US Sen. Russ Feingold testified this week on the pernicious effects of the Bush administration's penchant for creating laws and not telling anyone about them. An excerpt is below (hat tip to Secrecy News); the rest can be found here.
These examples are the topic of much discussion and concern, and appropriately so. But there is a particularly sinister trend that has gone relatively unnoticed – the increasing prevalence in our country of secret law.
The notion of ‘secret law’ has been described in court opinions and law treatises as ‘repugnant’ and ‘an abomination.’ It is a basic tenet of democracy that the people have a right to know the law. In keeping with this principle, the laws passed by Congress and the case law of our courts have historically been matters of public record. And when it became apparent in the middle of the 20th century that federal agencies were increasingly creating a body of non-public administrative law, Congress passed several statutes requiring this law to be made public, for the express purpose of preventing a regime of ‘secret law.’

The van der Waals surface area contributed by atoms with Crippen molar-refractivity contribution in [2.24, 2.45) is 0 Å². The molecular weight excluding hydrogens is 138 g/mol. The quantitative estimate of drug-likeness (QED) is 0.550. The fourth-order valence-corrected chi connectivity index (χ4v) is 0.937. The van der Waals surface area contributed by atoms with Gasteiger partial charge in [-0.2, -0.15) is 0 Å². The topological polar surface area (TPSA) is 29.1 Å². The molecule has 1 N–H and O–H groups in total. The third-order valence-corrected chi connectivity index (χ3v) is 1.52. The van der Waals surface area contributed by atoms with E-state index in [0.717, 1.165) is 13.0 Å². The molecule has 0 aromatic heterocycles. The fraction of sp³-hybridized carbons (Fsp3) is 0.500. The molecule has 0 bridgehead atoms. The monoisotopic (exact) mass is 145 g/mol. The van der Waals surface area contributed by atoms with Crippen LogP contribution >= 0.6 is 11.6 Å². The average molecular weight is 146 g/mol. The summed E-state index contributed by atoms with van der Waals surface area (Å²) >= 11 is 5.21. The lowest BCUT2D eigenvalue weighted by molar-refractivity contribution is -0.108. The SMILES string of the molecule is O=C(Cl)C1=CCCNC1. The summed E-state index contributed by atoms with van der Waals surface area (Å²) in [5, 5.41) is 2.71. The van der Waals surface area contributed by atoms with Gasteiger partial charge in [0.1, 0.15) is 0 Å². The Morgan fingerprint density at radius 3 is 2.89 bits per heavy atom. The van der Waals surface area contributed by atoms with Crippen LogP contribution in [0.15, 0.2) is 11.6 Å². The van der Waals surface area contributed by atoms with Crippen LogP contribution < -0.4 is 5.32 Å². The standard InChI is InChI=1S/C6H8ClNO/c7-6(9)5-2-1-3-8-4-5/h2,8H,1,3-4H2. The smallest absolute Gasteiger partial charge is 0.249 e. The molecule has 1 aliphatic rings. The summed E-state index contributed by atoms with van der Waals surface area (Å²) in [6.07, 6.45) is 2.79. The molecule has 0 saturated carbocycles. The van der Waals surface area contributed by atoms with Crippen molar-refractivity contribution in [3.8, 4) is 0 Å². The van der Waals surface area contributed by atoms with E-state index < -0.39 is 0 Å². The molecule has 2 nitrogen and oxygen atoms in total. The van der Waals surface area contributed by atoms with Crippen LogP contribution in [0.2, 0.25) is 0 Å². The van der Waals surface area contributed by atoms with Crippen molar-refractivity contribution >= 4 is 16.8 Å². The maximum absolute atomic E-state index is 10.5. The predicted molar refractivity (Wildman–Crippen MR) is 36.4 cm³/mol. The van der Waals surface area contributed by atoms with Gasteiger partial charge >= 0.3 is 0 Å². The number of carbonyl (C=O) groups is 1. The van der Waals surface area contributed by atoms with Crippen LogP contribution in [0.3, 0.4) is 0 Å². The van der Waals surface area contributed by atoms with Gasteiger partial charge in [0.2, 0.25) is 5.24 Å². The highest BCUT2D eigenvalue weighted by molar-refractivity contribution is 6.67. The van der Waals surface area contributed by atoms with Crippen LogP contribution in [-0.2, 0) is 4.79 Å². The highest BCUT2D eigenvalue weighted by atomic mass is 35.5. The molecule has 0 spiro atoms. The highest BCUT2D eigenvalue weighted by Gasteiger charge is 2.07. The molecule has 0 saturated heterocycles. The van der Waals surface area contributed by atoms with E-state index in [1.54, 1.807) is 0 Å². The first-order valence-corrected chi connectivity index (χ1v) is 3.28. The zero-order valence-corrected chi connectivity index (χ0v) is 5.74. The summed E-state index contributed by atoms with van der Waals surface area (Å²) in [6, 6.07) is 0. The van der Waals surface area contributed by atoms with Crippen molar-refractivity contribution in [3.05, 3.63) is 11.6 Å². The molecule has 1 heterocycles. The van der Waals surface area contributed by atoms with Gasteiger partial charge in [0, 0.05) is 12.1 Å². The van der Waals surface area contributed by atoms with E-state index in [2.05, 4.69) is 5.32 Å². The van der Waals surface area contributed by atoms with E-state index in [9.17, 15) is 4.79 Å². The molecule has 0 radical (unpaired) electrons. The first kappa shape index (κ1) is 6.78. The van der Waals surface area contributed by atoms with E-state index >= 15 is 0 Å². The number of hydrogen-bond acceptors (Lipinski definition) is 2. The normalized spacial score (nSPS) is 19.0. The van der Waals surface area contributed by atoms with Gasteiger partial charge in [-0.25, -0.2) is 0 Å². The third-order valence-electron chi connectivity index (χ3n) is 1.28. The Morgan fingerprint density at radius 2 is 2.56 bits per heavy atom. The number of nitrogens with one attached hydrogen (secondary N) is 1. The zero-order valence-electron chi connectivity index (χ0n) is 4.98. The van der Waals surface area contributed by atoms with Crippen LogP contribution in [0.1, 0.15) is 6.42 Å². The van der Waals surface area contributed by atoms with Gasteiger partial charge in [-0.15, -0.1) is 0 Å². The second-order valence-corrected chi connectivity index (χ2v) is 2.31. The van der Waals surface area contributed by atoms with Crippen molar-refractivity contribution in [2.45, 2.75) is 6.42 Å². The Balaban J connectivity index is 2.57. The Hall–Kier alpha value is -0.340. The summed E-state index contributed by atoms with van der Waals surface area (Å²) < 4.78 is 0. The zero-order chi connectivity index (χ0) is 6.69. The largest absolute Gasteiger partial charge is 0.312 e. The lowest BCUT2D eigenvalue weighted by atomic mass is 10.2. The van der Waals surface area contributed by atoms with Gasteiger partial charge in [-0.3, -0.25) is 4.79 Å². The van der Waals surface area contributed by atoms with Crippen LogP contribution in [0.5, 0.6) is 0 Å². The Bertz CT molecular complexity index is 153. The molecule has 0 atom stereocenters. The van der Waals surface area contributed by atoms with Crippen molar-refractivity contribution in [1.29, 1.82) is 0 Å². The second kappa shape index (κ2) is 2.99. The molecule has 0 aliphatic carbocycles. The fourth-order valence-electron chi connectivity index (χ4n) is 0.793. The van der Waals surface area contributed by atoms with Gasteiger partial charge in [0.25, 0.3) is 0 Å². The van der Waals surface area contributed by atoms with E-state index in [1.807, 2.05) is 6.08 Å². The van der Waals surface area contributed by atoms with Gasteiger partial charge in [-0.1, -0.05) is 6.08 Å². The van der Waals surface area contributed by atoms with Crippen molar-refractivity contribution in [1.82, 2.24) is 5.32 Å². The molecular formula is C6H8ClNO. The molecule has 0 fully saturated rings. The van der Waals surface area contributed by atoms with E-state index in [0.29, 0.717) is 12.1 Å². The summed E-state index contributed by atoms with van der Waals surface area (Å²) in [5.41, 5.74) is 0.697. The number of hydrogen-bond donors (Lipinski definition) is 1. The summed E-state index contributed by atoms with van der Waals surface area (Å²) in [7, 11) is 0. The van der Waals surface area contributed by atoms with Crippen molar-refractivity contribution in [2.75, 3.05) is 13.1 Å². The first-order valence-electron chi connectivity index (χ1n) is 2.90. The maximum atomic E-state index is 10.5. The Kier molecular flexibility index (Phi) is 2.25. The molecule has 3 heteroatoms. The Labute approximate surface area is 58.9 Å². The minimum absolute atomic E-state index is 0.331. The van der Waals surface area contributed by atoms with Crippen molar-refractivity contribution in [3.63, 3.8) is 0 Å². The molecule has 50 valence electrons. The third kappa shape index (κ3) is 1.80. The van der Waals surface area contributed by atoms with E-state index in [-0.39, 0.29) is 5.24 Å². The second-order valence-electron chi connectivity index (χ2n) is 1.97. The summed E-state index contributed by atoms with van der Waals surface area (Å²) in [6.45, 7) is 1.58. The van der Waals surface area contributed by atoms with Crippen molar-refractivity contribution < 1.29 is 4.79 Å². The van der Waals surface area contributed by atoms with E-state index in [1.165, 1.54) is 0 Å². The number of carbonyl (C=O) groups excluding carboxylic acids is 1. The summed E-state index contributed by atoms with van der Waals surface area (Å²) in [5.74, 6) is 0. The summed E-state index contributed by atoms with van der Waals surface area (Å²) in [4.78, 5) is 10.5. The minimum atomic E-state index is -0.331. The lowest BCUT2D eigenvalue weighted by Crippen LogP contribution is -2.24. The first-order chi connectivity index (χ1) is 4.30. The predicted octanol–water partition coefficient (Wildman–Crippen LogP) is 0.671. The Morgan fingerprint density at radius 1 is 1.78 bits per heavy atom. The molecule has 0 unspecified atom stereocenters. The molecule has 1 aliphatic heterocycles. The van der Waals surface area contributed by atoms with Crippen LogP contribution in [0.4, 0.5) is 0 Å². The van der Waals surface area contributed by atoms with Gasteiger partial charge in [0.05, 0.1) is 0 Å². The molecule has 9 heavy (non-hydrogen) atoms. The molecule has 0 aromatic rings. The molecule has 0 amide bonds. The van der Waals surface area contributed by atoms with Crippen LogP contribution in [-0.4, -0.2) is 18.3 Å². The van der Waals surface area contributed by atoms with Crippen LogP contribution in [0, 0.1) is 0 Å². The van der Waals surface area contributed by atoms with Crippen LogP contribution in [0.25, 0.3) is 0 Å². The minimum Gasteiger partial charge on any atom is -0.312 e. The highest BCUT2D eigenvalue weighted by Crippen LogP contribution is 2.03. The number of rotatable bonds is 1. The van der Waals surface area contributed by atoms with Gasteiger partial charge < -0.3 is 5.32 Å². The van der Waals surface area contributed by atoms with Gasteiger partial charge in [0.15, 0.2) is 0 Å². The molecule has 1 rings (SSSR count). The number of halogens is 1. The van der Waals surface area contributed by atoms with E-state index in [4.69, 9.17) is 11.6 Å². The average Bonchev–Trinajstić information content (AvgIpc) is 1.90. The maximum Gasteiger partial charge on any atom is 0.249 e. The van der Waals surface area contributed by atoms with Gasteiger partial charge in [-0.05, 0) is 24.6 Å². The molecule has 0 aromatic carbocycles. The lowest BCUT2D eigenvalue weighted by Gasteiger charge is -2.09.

That purpose today is being thwarted. Congressional enactments and agency regulations are for the most part still public. But the law that applies in this country is determined not only by statutes and regulations, but also by the controlling interpretations of courts and, in some cases, the executive branch. More and more, this body of executive and judicial law is being kept secret from the public, and too often from Congress as well.